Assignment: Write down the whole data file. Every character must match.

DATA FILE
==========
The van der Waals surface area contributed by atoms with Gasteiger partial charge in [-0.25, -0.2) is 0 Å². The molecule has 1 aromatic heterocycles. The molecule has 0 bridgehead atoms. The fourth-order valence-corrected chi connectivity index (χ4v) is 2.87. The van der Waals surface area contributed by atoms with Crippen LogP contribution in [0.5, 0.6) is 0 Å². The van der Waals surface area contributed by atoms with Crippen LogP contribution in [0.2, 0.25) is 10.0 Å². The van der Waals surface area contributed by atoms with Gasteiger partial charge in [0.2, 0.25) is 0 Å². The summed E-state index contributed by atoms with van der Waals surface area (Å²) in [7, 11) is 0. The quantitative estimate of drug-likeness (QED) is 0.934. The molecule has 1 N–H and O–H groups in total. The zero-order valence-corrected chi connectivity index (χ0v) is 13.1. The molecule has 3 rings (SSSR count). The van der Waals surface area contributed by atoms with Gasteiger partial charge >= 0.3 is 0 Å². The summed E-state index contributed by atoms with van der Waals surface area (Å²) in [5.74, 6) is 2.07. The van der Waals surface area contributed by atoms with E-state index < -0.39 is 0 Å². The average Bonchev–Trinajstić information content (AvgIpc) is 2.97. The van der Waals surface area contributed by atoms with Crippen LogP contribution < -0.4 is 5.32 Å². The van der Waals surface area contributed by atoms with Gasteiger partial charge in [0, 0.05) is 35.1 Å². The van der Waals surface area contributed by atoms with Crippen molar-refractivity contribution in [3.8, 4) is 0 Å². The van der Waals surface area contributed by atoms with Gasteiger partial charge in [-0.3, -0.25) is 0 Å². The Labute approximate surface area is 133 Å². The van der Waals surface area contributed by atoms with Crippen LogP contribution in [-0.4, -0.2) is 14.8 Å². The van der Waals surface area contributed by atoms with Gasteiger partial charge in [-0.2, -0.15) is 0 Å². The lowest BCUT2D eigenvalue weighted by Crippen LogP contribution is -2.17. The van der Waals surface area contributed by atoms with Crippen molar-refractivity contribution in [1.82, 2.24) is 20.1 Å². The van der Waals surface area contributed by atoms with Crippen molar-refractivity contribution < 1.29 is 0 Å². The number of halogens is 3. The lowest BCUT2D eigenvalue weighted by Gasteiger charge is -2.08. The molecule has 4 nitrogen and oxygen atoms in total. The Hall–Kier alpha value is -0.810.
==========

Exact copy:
The van der Waals surface area contributed by atoms with Gasteiger partial charge in [-0.25, -0.2) is 0 Å². The molecule has 1 aromatic heterocycles. The molecule has 0 bridgehead atoms. The fourth-order valence-corrected chi connectivity index (χ4v) is 2.87. The van der Waals surface area contributed by atoms with Crippen LogP contribution in [0.5, 0.6) is 0 Å². The van der Waals surface area contributed by atoms with Crippen LogP contribution in [0.2, 0.25) is 10.0 Å². The van der Waals surface area contributed by atoms with Gasteiger partial charge in [0.2, 0.25) is 0 Å². The summed E-state index contributed by atoms with van der Waals surface area (Å²) in [7, 11) is 0. The quantitative estimate of drug-likeness (QED) is 0.934. The molecule has 1 N–H and O–H groups in total. The zero-order valence-corrected chi connectivity index (χ0v) is 13.1. The molecule has 3 rings (SSSR count). The van der Waals surface area contributed by atoms with Gasteiger partial charge >= 0.3 is 0 Å². The summed E-state index contributed by atoms with van der Waals surface area (Å²) in [5.74, 6) is 2.07. The van der Waals surface area contributed by atoms with E-state index < -0.39 is 0 Å². The average Bonchev–Trinajstić information content (AvgIpc) is 2.97. The van der Waals surface area contributed by atoms with Crippen LogP contribution < -0.4 is 5.32 Å². The van der Waals surface area contributed by atoms with Gasteiger partial charge in [0, 0.05) is 35.1 Å². The van der Waals surface area contributed by atoms with Crippen molar-refractivity contribution in [3.8, 4) is 0 Å². The van der Waals surface area contributed by atoms with Gasteiger partial charge in [-0.3, -0.25) is 0 Å². The Labute approximate surface area is 133 Å². The van der Waals surface area contributed by atoms with Crippen LogP contribution in [-0.4, -0.2) is 14.8 Å². The van der Waals surface area contributed by atoms with Gasteiger partial charge in [-0.2, -0.15) is 0 Å². The lowest BCUT2D eigenvalue weighted by Crippen LogP contribution is -2.17. The van der Waals surface area contributed by atoms with Crippen molar-refractivity contribution in [1.82, 2.24) is 20.1 Å². The van der Waals surface area contributed by atoms with Crippen molar-refractivity contribution < 1.29 is 0 Å². The number of halogens is 3. The lowest BCUT2D eigenvalue weighted by Gasteiger charge is -2.08. The molecule has 4 nitrogen and oxygen atoms in total. The Hall–Kier alpha value is -0.810.